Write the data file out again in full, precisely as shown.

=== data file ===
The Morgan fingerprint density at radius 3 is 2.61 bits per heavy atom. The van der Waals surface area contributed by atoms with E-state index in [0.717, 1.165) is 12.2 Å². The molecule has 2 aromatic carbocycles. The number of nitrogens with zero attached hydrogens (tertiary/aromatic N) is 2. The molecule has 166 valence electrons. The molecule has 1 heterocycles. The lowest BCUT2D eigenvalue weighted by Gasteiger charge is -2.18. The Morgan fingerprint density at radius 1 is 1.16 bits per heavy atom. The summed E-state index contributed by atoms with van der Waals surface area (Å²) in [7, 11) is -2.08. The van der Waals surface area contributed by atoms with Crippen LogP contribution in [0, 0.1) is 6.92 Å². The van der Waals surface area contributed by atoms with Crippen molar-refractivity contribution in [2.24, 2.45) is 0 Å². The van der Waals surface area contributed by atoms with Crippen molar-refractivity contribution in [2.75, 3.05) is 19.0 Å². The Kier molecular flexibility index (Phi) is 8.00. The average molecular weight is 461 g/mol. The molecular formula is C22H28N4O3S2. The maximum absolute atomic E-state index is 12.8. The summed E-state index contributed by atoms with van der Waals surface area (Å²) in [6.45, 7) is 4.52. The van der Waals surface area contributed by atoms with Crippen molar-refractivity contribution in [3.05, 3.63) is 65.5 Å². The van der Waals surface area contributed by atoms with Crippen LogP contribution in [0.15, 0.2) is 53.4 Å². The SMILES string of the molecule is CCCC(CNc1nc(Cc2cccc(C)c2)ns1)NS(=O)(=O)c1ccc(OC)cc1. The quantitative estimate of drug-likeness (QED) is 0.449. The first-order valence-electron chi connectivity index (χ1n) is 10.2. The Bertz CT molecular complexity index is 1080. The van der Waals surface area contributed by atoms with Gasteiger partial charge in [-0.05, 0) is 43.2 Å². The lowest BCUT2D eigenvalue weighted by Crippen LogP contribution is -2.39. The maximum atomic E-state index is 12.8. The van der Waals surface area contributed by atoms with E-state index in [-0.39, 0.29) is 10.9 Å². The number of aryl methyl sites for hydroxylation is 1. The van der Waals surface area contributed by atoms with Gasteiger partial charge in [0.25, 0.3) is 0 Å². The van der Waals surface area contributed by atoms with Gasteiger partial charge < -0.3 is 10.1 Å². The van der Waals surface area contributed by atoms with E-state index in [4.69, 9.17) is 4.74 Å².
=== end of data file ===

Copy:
The Morgan fingerprint density at radius 3 is 2.61 bits per heavy atom. The van der Waals surface area contributed by atoms with E-state index in [0.717, 1.165) is 12.2 Å². The molecule has 2 aromatic carbocycles. The number of nitrogens with zero attached hydrogens (tertiary/aromatic N) is 2. The molecule has 166 valence electrons. The molecule has 1 heterocycles. The lowest BCUT2D eigenvalue weighted by Gasteiger charge is -2.18. The Morgan fingerprint density at radius 1 is 1.16 bits per heavy atom. The summed E-state index contributed by atoms with van der Waals surface area (Å²) in [7, 11) is -2.08. The van der Waals surface area contributed by atoms with Crippen LogP contribution in [0, 0.1) is 6.92 Å². The van der Waals surface area contributed by atoms with Crippen molar-refractivity contribution in [2.24, 2.45) is 0 Å². The van der Waals surface area contributed by atoms with Crippen molar-refractivity contribution in [2.75, 3.05) is 19.0 Å². The Kier molecular flexibility index (Phi) is 8.00. The average molecular weight is 461 g/mol. The molecular formula is C22H28N4O3S2. The maximum absolute atomic E-state index is 12.8. The summed E-state index contributed by atoms with van der Waals surface area (Å²) in [6.45, 7) is 4.52. The van der Waals surface area contributed by atoms with Crippen molar-refractivity contribution in [3.05, 3.63) is 65.5 Å². The van der Waals surface area contributed by atoms with Crippen LogP contribution in [0.15, 0.2) is 53.4 Å². The SMILES string of the molecule is CCCC(CNc1nc(Cc2cccc(C)c2)ns1)NS(=O)(=O)c1ccc(OC)cc1. The quantitative estimate of drug-likeness (QED) is 0.449. The first-order valence-electron chi connectivity index (χ1n) is 10.2. The Bertz CT molecular complexity index is 1080. The van der Waals surface area contributed by atoms with Gasteiger partial charge in [-0.05, 0) is 43.2 Å². The lowest BCUT2D eigenvalue weighted by Crippen LogP contribution is -2.39. The maximum atomic E-state index is 12.8. The van der Waals surface area contributed by atoms with E-state index in [-0.39, 0.29) is 10.9 Å². The number of aryl methyl sites for hydroxylation is 1. The van der Waals surface area contributed by atoms with Gasteiger partial charge in [0.25, 0.3) is 0 Å². The van der Waals surface area contributed by atoms with Gasteiger partial charge < -0.3 is 10.1 Å². The van der Waals surface area contributed by atoms with E-state index in [4.69, 9.17) is 4.74 Å².